OBJECTIVE: To determine whether a novel halobetasol propionate 0.01% and tazarotene 0.045% (HP/TAZ) fixed combination lotion provides a synergistic effect in the treatment of moderate-to-severe plaque psoriasis.
METHODS: Post hoc analysis of 212 patients with moderate-to-severe plaque psoriasis randomized (2:2:2:1) to HP/TAZ lotion, HP, TAZ or vehicle once-daily for 8 weeks, with a 4-week posttreatment follow-up. Treatment success was evaluated based on two outcomes: percent of patients achieving at least a 2-grade improvement in Investigator Global Assessment (IGA) and IGA score equating to ‘clear’ or ‘almost clear’; and percent change from baseline in the IGAxbody surface area (BSA) score, an alternative to assessing response to therapy that is more sensitive to area change than the Psoriasis Area Severity Index (PASI). In addition, a clinically meaningful outcome was reported in patients who achieved a 75% reduction in IGAxBSA. Synergy was established when the benefit of combination HP/TAZ lotion was greater than benefit of HP plus TAZ, with a ratio (HP/TAZ divided by HP+TAZ) >1.0.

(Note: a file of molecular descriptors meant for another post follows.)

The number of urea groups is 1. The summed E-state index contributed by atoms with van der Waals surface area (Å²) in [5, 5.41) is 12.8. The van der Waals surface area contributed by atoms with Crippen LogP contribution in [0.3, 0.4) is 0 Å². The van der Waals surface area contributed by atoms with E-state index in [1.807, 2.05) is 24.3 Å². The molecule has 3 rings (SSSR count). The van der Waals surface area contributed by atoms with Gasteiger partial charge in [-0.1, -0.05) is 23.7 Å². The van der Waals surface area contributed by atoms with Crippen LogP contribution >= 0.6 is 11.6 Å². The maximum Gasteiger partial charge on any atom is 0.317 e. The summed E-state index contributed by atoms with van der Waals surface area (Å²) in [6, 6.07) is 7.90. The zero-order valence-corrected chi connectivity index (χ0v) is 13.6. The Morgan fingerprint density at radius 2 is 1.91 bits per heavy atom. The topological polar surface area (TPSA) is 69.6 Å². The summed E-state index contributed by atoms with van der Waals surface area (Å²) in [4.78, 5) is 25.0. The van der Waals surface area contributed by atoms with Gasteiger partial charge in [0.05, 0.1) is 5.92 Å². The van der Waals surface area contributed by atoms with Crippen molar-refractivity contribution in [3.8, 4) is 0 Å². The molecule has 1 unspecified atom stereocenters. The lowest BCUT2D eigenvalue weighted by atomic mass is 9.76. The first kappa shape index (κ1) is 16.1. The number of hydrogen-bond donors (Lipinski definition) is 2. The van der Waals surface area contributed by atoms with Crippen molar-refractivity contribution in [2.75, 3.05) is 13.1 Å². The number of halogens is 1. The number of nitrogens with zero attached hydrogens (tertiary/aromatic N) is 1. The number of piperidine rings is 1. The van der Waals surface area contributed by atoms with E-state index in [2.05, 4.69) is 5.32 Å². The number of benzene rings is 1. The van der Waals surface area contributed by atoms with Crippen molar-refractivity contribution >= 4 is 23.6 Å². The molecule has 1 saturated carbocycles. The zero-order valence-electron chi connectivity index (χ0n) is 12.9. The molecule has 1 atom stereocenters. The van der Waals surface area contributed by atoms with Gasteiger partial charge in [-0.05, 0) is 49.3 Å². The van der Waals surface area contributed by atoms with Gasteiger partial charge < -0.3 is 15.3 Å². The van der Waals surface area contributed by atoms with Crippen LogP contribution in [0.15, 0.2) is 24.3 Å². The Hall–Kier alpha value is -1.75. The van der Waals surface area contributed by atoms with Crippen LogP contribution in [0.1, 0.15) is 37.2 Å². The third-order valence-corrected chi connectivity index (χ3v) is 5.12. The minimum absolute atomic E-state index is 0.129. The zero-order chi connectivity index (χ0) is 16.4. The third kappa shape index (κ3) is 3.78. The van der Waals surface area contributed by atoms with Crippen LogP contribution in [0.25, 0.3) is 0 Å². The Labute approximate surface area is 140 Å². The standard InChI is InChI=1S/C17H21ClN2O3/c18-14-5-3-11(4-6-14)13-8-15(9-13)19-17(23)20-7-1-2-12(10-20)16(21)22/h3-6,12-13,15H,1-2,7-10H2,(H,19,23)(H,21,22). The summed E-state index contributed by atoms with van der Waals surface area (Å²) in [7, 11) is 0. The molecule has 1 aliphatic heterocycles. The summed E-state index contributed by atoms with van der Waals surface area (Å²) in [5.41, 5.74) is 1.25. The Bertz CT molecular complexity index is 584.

RESULTS: HP/TAZ lotion was synergistic at week 8, and four weeks posttreatment. At week 8, treatment success with HP/TAZ lotion relative to vehicle was 42.8% compared with 32.5% for HP plus TAZ (ratio 1.3); and percent change from baseline in IGAxBSA score relative to vehicle was 51.6% compared with 40.6% for HP plus TAZ (ratio 1.3). At week 12, treatment success with HP/TAZ lotion relative to vehicle was 31.3% compared with 20.0% for HP plus TAZ (ratio 1.6). Percent change from baseline in IGAxBSA score relative to vehicle was 47.3% compared with 34.2% for HP plus TAZ (ratio 1.4). HP/TAZ lotion also provided synergistic benefits in terms of achieving a clinically meaningful outcome, with a ratio of 1.3 and 2.0 at weeks 8 and 12.